In the lead up to International Transgender Day of Visibility on March 31st, we asked Toronto photographer Jack Jackson to talk about the inspiration behind the newly launched Don’t You Want Me Rescue Grant, which provides a queer or trans person with the means to adopt a rescue dog.
Jack answered, by sharing stories of some of the folks who inspired the Don’t You Want Me photography Project and Grant, including his own.
Eli is a trans-masculine person who is most comfortable in the liminal space between “F” and “M”: “I acknowledge that life is really hard AND really wondrous, and I believe the more that we can fearlessly be honest about our struggles and come together as loving supportive chose family and community, the more ‘life preservers’ we will ALL have to share. I can’t own a dog right now because I’m living a life that has weird hours and a low paying job that I believe, is in part, connected to my queer and transness. I wish I could.”
Pam and Storm: “The love of a dog who is terrified of everything is one of the most special and gratifying bonds imaginable. We are constantly helping each other grow and push past our hardships.”
Nic and Chuck, Non Binary, Kichwa Otavalo: “It’s funny how we transform ourselves to survive. Chuck, being from Australia, grew more fur to survive our winters; me, I grew more self awareness. I found where I needed to be in life. Chuck is my constant reminder of the power of resilience and of giving ourselves second or sometimes third or fourth chances.”
Finch and Freya: “On days that I’m really struggling, she can still make me happy or proud or laugh or less alone. And when she’s anxious I can reassure her that the world is scary but she can do it because she has before and will again and just saying that out loud sometimes is a good reminder to me.”
Reuben and Luna: “Going from being so scared to be left alone, not having a name or knowing how to walk on a lead to being her happy, balanced, wonderful self has been nothing short of a joy to behold. Taking a lead in her rehabilitation gave me the purpose and connection I was craving.”
Stella and Jada, Pansexual Femme: “Growing up there had always been a dog by my side. I moved away from home at 18 and not only lost my best friend but also myself. I struggled for years with depression and mania, not being diagnosed with bi-polar until my early 30’s. I felt extremely lonely and always the outsider…. Baby Jada’s huge now. She’s also been a huge factor in me getting clean and sober. She has turned my life around and I will never be able to thank her enough.”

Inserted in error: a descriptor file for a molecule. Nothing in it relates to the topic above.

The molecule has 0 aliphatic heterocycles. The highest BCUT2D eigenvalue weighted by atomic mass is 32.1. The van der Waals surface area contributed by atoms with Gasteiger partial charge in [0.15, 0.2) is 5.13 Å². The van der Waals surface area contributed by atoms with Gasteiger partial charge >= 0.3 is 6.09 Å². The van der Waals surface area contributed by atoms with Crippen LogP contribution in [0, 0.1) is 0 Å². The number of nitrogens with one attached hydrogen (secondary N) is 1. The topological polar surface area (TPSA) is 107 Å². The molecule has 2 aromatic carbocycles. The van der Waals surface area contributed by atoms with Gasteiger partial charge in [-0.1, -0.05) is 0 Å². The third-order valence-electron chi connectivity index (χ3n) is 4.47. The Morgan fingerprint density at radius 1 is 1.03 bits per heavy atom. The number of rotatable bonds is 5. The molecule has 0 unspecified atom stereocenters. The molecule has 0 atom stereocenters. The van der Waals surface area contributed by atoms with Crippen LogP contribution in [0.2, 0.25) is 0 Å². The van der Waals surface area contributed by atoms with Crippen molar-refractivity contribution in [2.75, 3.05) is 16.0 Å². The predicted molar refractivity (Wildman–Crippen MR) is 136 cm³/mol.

William and Bella, Man of trans experience: “She saved me, I know it’s meant to be the other way round, but without a doubt, she saved me. The 3 best decisions I’ve made in my life are transition, sobriety and Bella.”
The Project was in part borne out of my own experience of coming out as trans in a new country. I was in a relatively ‘good’ position compared to many trans people, yet it was still the most traumatic and isolating period of my life, far more so than a pandemic. My story isn’t unique. I moved from a small conservative island to a more liberal progressive city but, with that distance, you often lose all sorts of safety nets. I lost almost everything during my transition. And then came Jet.
On paper I was in no position to get a dog. I really had nothing other than crippling anxiety and a roof over my head for the next six months. But Jet changed everything. Because that’s what happens when people have something to love, something to nurture, something to fight for. She was the start of a business, photography work that I love, a completely new life and a new family. Without a doubt, she saved my life.
Some people think the name of the Project is sad, but the Project was always meant to not only provoke dialogue about the effects of discrimination to a mainstream audience, but also to be an absolute celebration, to show how, against all the odds our participants have triumphed. What we should be sad about, however, is the people that were not able to take part in the Project as they are no longer with us. Trans people are an absolute gift to the world; their experience and insight are an invaluable contribution to the advancement of equality for all.
Statistics on Trans People in Canada
of trans adults have considered suicide
of trans adults have attempted suicide at some point in their lives
of Canada’s homeless youth identify as LGBTQ
of trans Canadian earn less than $15,000 a year
of the queer and trans community reported significant impacts on their mental health due to the pandemic compared 30% of non queer/trans people
LGBTQ people may experience intersecting forms of discrimination- such as racism, sexism, o r poverty alongside homophobia or transphobia that negatively impact their mental health.
“Today [International Trans Day of Visibility] is a beautiful day–something that means more and more to me as I have become less visible as a trans-guy”-T. Thomason